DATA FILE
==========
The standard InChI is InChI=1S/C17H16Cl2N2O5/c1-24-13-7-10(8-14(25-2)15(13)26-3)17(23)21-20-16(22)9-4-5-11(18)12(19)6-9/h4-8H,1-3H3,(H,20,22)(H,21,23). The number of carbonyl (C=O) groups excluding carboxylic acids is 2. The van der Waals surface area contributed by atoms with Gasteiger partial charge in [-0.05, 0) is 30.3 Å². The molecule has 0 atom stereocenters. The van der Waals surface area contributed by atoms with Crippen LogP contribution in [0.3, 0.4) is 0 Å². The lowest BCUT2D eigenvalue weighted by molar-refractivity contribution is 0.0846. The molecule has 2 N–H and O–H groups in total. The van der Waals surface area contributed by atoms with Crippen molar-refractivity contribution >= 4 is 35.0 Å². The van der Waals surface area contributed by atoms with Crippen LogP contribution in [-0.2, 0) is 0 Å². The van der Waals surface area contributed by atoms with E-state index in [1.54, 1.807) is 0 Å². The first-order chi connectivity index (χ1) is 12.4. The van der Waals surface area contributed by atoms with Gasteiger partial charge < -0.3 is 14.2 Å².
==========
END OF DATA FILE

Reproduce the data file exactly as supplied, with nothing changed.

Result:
The standard InChI is InChI=1S/C17H16Cl2N2O5/c1-24-13-7-10(8-14(25-2)15(13)26-3)17(23)21-20-16(22)9-4-5-11(18)12(19)6-9/h4-8H,1-3H3,(H,20,22)(H,21,23). The number of carbonyl (C=O) groups excluding carboxylic acids is 2. The van der Waals surface area contributed by atoms with Gasteiger partial charge in [-0.05, 0) is 30.3 Å². The molecule has 0 atom stereocenters. The van der Waals surface area contributed by atoms with Crippen LogP contribution in [0.3, 0.4) is 0 Å². The lowest BCUT2D eigenvalue weighted by molar-refractivity contribution is 0.0846. The molecule has 2 N–H and O–H groups in total. The van der Waals surface area contributed by atoms with Crippen molar-refractivity contribution >= 4 is 35.0 Å². The van der Waals surface area contributed by atoms with Crippen LogP contribution in [-0.2, 0) is 0 Å². The van der Waals surface area contributed by atoms with E-state index in [1.54, 1.807) is 0 Å². The first-order chi connectivity index (χ1) is 12.4. The van der Waals surface area contributed by atoms with Gasteiger partial charge < -0.3 is 14.2 Å².